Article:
The 10-day marathon we United Methodists know as General Conference has concluded in Fort Worth. As a reporter of several such conferences, I felt the move toward "holy conferencing," a more gracious Christian way of doing business. It diminished the political and emotional aspects of this gathering of 992 delegates from around the world, including Indiana Area's 22 voting delegates, reserves and visitors.

I felt the African and other Central Conference delegates were no longer observers of floor action, but entered the body with voice, vote and a lively participation in many legislative discussions. The global dimensions of the church were present. Liberia President Ellen Johnson Sirleaf made history as she addressed the delegates asking for their support as partners in eradicating poverty. The hall was ecstatic when she thanked the church "as a daughter of the church."

The main barrier to equal participation by all delegates continues to be the eight languages spoken by delegates and the cumbersome Robert's Rules of Order, which pits seasoned church politicians against newcomers to a foreign decision making process. Even bishops at times became entangled by parliamentary procedures.

As a church, we are moving forward in meeting the needs of our world in new and effective partnerships. Our alliance with the United Nations Foundation, NBA, WNBA, Sports Illustrated and the Gates Foundation gives us new momentum in conquering malaria across the continent of Africa one $10 bed net at a time. Unfortunately, our enthusiasm for conquering HIV/AIDS on the same continent waned by several millions of dollars since the church last met as a General Conference in 2004. We have accepted the challenges of world health, now we need to deliver.

For the fifth decade running, General Conference continues to debate by the hour the status of homosexual members in the life of the church. A 55 percent majority of delegates did not budge on the church's stance on the ordination of homosexuals or on same-sex union rituals in our churches or by our pastors. During this debate delegates discussed the possibility of changing judgmental language, and to openly say that as "faithful and thoughtful people who have grappled with this issue deeply disagree with one another; yet all seek a faithful witness," but voted to maintain the status quo and retain the current language stating that homosexuality is incompatible with Christian teaching.

This action was met with a 15-minute recess during which time more than 200 supporters (including 16 bishops) of the gay, lesbian, bisexual and transgender community within the life of the church draped black cloths over the communion table placed at the crossing of the two main aisles on the floor of the conference.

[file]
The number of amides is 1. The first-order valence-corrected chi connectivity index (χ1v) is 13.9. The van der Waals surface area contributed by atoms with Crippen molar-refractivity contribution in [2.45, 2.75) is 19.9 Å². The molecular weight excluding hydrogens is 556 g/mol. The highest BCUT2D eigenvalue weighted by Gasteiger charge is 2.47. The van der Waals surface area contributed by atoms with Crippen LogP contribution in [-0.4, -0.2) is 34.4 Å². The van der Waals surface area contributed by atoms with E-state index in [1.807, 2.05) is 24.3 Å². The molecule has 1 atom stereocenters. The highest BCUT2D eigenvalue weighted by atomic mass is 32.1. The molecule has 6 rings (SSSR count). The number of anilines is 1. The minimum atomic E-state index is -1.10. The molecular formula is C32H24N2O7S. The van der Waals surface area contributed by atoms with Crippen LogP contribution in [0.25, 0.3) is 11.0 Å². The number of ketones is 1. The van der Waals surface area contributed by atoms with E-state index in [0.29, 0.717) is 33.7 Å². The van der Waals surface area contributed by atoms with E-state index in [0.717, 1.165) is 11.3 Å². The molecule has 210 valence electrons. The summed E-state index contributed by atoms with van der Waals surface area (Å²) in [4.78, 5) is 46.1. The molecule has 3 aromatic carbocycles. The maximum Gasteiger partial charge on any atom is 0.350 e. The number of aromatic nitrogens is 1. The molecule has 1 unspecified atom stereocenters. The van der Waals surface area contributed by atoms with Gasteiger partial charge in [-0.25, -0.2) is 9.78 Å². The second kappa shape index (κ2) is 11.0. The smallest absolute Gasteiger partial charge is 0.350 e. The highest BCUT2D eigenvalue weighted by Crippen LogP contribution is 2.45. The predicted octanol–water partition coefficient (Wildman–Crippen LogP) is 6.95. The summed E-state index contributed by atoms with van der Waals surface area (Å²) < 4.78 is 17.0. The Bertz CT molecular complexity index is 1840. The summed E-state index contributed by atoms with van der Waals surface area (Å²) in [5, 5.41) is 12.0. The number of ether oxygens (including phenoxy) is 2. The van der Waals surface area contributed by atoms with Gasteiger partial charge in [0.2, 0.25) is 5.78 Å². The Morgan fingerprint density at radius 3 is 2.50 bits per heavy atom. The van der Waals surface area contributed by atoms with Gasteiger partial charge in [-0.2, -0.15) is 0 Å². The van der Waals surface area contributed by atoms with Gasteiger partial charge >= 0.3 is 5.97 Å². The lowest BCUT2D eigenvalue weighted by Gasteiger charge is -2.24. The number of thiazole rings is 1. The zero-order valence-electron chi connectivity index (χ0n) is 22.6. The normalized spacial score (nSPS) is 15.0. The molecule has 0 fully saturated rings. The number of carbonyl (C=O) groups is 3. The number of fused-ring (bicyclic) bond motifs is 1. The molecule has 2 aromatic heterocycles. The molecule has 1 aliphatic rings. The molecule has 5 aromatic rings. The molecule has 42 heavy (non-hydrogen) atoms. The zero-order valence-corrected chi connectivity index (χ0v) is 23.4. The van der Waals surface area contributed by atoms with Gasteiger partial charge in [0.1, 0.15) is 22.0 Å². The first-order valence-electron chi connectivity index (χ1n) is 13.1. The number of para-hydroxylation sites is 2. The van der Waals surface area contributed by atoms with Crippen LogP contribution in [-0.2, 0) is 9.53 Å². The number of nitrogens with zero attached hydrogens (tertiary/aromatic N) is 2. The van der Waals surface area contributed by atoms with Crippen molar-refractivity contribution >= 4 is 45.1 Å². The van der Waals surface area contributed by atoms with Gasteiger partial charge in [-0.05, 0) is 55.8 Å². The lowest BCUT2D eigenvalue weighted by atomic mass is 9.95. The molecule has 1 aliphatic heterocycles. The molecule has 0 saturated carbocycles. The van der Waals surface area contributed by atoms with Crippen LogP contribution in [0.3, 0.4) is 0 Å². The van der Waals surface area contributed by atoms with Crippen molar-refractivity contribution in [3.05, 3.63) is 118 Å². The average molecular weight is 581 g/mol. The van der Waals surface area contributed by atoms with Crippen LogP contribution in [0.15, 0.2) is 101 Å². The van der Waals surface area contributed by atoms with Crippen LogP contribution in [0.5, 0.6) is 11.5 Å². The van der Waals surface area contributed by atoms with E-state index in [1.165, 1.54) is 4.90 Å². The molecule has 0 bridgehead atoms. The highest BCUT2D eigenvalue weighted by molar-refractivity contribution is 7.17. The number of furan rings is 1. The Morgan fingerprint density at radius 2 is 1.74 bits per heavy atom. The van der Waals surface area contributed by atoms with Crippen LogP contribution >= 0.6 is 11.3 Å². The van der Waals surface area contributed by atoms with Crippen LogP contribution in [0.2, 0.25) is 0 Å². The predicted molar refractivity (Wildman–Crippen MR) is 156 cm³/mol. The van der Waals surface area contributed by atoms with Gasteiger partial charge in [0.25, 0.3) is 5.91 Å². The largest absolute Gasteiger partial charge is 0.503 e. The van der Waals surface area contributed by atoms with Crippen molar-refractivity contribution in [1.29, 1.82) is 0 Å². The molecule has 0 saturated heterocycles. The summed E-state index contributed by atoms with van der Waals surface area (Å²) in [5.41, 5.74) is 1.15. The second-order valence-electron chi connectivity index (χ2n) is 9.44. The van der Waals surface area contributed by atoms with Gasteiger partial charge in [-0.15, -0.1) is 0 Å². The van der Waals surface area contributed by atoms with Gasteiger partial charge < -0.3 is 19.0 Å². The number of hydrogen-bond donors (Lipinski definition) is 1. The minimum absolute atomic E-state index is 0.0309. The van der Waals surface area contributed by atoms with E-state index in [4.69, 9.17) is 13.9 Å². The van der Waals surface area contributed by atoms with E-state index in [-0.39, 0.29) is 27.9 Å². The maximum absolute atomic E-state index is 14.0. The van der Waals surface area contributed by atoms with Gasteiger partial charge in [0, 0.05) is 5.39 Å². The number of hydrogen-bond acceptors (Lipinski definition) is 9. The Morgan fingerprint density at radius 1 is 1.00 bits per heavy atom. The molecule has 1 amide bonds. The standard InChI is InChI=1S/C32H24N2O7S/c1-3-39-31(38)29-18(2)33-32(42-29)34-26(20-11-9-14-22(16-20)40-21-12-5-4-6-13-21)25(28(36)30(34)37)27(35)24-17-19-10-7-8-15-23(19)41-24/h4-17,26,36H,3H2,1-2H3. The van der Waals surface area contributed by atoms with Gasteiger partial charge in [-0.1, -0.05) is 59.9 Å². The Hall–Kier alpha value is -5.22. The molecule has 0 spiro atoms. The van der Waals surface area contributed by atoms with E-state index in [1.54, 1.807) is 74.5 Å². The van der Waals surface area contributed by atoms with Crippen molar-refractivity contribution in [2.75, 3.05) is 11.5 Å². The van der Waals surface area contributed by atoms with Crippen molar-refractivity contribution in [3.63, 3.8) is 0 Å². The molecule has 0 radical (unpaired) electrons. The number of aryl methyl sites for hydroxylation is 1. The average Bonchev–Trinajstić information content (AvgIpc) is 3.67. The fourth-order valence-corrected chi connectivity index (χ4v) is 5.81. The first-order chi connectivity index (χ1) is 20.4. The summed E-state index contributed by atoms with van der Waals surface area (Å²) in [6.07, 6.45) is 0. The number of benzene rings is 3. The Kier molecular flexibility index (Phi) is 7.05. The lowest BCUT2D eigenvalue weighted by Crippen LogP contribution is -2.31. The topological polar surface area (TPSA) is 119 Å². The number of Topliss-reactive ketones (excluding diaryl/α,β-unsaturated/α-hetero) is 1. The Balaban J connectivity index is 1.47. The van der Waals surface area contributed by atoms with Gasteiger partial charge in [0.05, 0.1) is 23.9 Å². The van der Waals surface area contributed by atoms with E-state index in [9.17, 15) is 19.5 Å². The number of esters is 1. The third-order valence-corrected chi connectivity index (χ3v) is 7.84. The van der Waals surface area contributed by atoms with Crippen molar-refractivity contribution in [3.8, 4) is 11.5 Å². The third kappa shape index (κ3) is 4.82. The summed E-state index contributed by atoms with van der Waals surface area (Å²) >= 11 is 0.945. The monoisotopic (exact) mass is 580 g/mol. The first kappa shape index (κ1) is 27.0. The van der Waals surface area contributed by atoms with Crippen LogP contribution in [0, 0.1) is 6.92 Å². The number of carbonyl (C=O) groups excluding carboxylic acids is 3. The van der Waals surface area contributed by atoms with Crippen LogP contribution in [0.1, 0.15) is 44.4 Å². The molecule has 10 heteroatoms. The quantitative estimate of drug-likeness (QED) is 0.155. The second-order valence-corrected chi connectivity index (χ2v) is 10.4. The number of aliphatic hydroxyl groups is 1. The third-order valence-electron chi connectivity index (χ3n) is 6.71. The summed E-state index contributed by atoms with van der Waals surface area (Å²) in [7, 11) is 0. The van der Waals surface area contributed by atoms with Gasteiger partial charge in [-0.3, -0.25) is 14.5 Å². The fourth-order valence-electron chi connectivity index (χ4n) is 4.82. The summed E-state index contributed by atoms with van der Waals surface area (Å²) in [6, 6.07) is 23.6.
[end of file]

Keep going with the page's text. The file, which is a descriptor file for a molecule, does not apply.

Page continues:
Progress was made with a $642-million four-year budget, giving priority to the four strategic goals of the church:

  • Developing principled Christian leaders;

  • Creating new places for new people by starting new congregations and renewing existing ones;

  • Engaging in ministries with the poor; and

  • Improving global health, especially attacking the killer diseases of poverty (like malaria).

This General Conference focused the church on growth with a goal of one new congregation per day and the revitalization of existing congregations. This goal goes hand-in-hand with our own proposed uniting of the North Indiana and South Indiana Annual Conferences with a focus on growth. Even though it would be a new structure with an emphasis upon congregational vitality, professions of faith would continue to be dependent upon congregations inviting and welcoming un-churched Hoosiers.

To accomplish a goal of making new disciples of Jesus Christ, congregational life must look outward and not inward. We know people will not automatically walk through our doors. Today church buildings culturally are viewed as private places. We must change from within to make them public places for public gatherings, self-help groups and associations needing a place to meet. Our worship needs to be lively, available beyond Sunday morning, beyond our buildings and pertinent to the spiritual and emotional needs of the greater communities in which we live. Each congregation also needs to be a volunteer-in-mission sending center to meet the needs of our communities and world.

In all our doing, we also must remember to invite and welcome others to join us as members in the body of Christ.

Hopefully, the 22 Hoosier delegates and their reserves will be able to impart their excitement and the goals of the General Conference during each of the respective annual conference sessions this spring in West Lafayette and Bloomington.

As United Methodists, we know what divides us as a people. We need to concentrate and work on what unites us as we continue to become The UNITED Methodist Church.

I felt more hope than despair at the close of this General Conference compared to the two previous General Conferences held this decade. We need to express more unity among our growing diversity, more hope for our future and partnerships with other congregations and pastors as we remember that making disciples of Jesus Christ is only the means for redeeming and transforming God's creation. Such actions are attainable if we follow in Christ's way rather than our own way. The reign of God continues to be within our reach, if only we place our trust in God's Spirit working in and through us.

Daniel R. Gangler